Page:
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General structure of a thioester.

Thioesters are compounds with the functional group C-S-CO-C. They are the product of esterification between a carboxylic acid and a thiol. Thioesters are widespread in biochemistry, the best known derivative being acetyl-CoA.



Analogously to the synthetic routes to esters, thioesters are prepared from thiols and carboxylic acids in the presence of dehydrating agents:[1]

RSH + R'CO2H → RSC(O)R' + H2O

A typical dehydration agent is DCC. Acid anhydrides and some lactones also react with thiols in the presence of base.

They also arise via carbonylation of alkynes and alkenes in the presence of thiols.[2]


The carbonyl center in thioesters is reactive toward nucleophiles, the reactivity being reminiscent of but milder than acid chlorides. Thus, thioesters and amines combine to give amides:

R"NH2 + RSC(O)R' → R"2NC(O)R' + RSH

The C-H groups adjacent to the carbonyl in thioesters are mildly acidic and undergo aldol condensations. This kind of reaction occurs in the biosynthesis of fatty acids.


Thioesters are common intermediates in many biosynthetic reactions, including the formation and degradation of fatty acids and mevalonate, precursor to steroids. The biosynthesis of lignin proceeds via the thioester derivative of caffeic acid.[3] Examples include malonyl-CoA, acetoacetyl-CoA, propionyl-CoA, cinnamoyl-CoA. Acetogenesis proceeds via the formation of acetyl-CoA.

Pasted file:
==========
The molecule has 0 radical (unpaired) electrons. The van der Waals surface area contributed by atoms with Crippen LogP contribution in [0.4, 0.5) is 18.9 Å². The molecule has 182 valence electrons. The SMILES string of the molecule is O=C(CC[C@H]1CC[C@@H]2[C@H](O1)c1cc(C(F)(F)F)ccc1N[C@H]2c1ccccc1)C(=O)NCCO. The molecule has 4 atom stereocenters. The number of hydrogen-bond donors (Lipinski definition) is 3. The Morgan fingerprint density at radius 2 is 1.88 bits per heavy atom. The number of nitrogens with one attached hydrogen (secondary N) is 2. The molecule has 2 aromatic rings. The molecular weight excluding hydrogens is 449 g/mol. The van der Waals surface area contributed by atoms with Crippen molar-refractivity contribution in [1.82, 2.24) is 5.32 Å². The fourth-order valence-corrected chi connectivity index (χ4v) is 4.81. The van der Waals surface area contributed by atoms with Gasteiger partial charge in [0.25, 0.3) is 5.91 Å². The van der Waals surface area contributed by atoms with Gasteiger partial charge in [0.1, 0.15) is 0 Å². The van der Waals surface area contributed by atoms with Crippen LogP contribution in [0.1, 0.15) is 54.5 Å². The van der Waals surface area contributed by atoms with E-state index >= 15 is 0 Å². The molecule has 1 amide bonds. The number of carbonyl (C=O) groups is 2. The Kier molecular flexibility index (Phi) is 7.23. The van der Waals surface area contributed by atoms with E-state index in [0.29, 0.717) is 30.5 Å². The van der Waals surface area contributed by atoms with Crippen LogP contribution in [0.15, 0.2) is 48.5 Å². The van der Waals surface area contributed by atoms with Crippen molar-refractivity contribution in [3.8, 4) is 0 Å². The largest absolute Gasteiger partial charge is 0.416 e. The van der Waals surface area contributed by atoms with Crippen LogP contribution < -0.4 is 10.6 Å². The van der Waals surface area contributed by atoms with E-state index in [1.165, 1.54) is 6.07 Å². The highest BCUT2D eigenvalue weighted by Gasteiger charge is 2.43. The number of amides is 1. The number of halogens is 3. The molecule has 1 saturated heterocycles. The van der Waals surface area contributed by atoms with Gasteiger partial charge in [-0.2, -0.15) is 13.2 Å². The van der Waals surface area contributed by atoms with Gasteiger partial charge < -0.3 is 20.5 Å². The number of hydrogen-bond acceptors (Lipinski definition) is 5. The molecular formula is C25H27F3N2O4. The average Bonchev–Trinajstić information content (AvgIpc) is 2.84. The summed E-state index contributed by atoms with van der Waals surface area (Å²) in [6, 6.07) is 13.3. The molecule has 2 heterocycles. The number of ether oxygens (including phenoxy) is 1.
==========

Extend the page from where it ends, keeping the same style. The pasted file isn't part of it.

Thioesters and the origin of life

As posited in a "Thioester World," thioesters are possible precursors to life.[4] As de Duve explains:

It is revealing that thioesters are obligatory intermediates in several key processes in which ATP is either used or regenerated. Thioesters are involved in the synthesis of all esters, including those found in complex lipids. They also participate in the synthesis of a number of other cellular components, including peptides, fatty acids, sterols, terpenes, porphyrins, and others. In addition, thioesters are formed as key intermediates in several particularly ancient processes that result in the assembly of ATP. In both these instances, the thioester is closer than ATP to the process that uses or yields energy. In other words, thioesters could have actually played the role of ATP in a "thioester world" initially devoid of ATP. Eventually, [these] thioesters could have served to usher in ATP through its ability to support the formation of bonds between phosphate groups.

Isomeric compounds: thionoesters

Skeletal formula of methyl thionobenzoate

Thionoesters are isomeric with thioesters. In a thionoester, sulfur replaces the carbonyl oxygen in an ester. Methyl thionobenzoate is C6H5C(S)OCH3. Such compounds are typically prepared by the reaction of the thioacyl chloride with an alcohol, but they can also be made by the reaction of Lawesson's reagent with esters.[5]



  1. ^
  2. ^ Werner Bertleff, Michael Roeper, Xavier Sava “Carbonylation” Ullmann's Encyclopedia of Industrial Chemistry 2007, Wiley-VCH. {DOI| 10.1002/14356007.a05_217.pub2}
  3. ^ Nelson, D. L.; Cox, M. M. "Lehninger, Principles of Biochemistry" 3rd Ed. Worth Publishing: New York, 2000. ISBN 1-57259-153-6.
  4. ^ de Duve, Christian (Sept./Oct. 1995), American Scientist
  5. ^ R. J. Cremlyn “An Introduction to Organosulfur Chemistry” John Wiley and Sons: Chichester (1996). ISBN 0 471 95512 4.


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